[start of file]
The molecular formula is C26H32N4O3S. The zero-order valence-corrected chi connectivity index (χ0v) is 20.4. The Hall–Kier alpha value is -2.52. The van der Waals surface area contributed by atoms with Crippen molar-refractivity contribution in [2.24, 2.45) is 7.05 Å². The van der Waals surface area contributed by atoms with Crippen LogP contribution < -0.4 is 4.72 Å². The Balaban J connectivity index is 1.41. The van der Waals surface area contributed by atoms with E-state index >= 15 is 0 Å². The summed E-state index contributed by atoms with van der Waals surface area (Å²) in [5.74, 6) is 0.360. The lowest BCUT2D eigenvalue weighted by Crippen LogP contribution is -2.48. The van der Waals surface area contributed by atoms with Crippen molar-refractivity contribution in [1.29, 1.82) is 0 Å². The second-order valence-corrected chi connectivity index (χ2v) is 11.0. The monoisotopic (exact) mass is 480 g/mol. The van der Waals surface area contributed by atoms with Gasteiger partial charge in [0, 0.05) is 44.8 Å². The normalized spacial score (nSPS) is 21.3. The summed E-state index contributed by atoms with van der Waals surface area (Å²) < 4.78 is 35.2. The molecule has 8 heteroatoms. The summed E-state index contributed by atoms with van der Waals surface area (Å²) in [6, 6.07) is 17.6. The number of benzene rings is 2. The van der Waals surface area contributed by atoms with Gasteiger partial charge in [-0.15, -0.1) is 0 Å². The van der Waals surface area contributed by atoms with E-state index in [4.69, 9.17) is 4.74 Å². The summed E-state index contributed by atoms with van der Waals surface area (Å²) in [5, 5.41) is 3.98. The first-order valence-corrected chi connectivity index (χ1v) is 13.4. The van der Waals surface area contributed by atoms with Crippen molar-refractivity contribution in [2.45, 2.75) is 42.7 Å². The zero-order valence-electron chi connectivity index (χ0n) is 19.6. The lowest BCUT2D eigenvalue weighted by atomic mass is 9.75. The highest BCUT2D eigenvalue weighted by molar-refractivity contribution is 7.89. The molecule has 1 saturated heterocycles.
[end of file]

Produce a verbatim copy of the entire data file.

The molecular formula is C26H32N4O3S. The zero-order valence-corrected chi connectivity index (χ0v) is 20.4. The Hall–Kier alpha value is -2.52. The van der Waals surface area contributed by atoms with Crippen molar-refractivity contribution in [2.24, 2.45) is 7.05 Å². The van der Waals surface area contributed by atoms with Crippen LogP contribution < -0.4 is 4.72 Å². The Balaban J connectivity index is 1.41. The van der Waals surface area contributed by atoms with E-state index >= 15 is 0 Å². The summed E-state index contributed by atoms with van der Waals surface area (Å²) in [5.74, 6) is 0.360. The lowest BCUT2D eigenvalue weighted by Crippen LogP contribution is -2.48. The van der Waals surface area contributed by atoms with Crippen molar-refractivity contribution in [1.29, 1.82) is 0 Å². The second-order valence-corrected chi connectivity index (χ2v) is 11.0. The monoisotopic (exact) mass is 480 g/mol. The van der Waals surface area contributed by atoms with Gasteiger partial charge in [0, 0.05) is 44.8 Å². The normalized spacial score (nSPS) is 21.3. The summed E-state index contributed by atoms with van der Waals surface area (Å²) < 4.78 is 35.2. The molecule has 8 heteroatoms. The summed E-state index contributed by atoms with van der Waals surface area (Å²) in [6, 6.07) is 17.6. The number of benzene rings is 2. The van der Waals surface area contributed by atoms with Gasteiger partial charge in [-0.15, -0.1) is 0 Å². The van der Waals surface area contributed by atoms with E-state index in [4.69, 9.17) is 4.74 Å². The summed E-state index contributed by atoms with van der Waals surface area (Å²) in [5, 5.41) is 3.98. The first-order valence-corrected chi connectivity index (χ1v) is 13.4. The van der Waals surface area contributed by atoms with Crippen molar-refractivity contribution in [2.45, 2.75) is 42.7 Å². The zero-order valence-electron chi connectivity index (χ0n) is 19.6. The lowest BCUT2D eigenvalue weighted by atomic mass is 9.75. The highest BCUT2D eigenvalue weighted by molar-refractivity contribution is 7.89. The molecule has 1 saturated heterocycles.